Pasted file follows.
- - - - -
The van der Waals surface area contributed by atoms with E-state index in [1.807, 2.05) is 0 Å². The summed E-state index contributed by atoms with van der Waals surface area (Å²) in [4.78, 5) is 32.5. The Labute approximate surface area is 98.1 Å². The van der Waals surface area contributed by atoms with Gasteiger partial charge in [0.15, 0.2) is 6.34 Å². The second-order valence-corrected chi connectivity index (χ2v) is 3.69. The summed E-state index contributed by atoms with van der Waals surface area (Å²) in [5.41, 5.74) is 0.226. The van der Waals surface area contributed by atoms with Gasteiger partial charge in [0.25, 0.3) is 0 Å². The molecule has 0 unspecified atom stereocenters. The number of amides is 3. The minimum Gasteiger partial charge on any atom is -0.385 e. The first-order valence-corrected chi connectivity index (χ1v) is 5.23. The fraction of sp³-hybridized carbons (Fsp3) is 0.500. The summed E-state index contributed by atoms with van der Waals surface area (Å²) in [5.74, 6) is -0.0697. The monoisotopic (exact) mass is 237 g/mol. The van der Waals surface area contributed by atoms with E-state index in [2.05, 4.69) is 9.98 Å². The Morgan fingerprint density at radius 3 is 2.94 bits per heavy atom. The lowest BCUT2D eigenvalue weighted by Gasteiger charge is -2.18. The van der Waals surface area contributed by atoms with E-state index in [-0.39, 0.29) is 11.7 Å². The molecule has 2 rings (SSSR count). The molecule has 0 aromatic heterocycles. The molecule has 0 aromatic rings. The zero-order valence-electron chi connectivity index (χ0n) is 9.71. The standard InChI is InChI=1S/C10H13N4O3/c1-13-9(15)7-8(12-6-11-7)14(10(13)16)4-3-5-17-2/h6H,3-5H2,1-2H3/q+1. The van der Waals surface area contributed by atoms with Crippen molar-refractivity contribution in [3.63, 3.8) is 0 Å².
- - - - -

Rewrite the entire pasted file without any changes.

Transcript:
The van der Waals surface area contributed by atoms with E-state index in [1.807, 2.05) is 0 Å². The summed E-state index contributed by atoms with van der Waals surface area (Å²) in [4.78, 5) is 32.5. The Labute approximate surface area is 98.1 Å². The van der Waals surface area contributed by atoms with Gasteiger partial charge in [0.15, 0.2) is 6.34 Å². The second-order valence-corrected chi connectivity index (χ2v) is 3.69. The summed E-state index contributed by atoms with van der Waals surface area (Å²) in [5.41, 5.74) is 0.226. The van der Waals surface area contributed by atoms with Gasteiger partial charge in [0.25, 0.3) is 0 Å². The molecule has 0 unspecified atom stereocenters. The number of amides is 3. The minimum Gasteiger partial charge on any atom is -0.385 e. The first-order valence-corrected chi connectivity index (χ1v) is 5.23. The fraction of sp³-hybridized carbons (Fsp3) is 0.500. The summed E-state index contributed by atoms with van der Waals surface area (Å²) in [5.74, 6) is -0.0697. The monoisotopic (exact) mass is 237 g/mol. The van der Waals surface area contributed by atoms with E-state index in [2.05, 4.69) is 9.98 Å². The Morgan fingerprint density at radius 3 is 2.94 bits per heavy atom. The lowest BCUT2D eigenvalue weighted by Gasteiger charge is -2.18. The van der Waals surface area contributed by atoms with E-state index in [-0.39, 0.29) is 11.7 Å². The molecule has 2 rings (SSSR count). The molecule has 0 aromatic heterocycles. The molecule has 0 aromatic rings. The zero-order valence-electron chi connectivity index (χ0n) is 9.71. The standard InChI is InChI=1S/C10H13N4O3/c1-13-9(15)7-8(12-6-11-7)14(10(13)16)4-3-5-17-2/h6H,3-5H2,1-2H3/q+1. The van der Waals surface area contributed by atoms with Crippen molar-refractivity contribution in [3.63, 3.8) is 0 Å².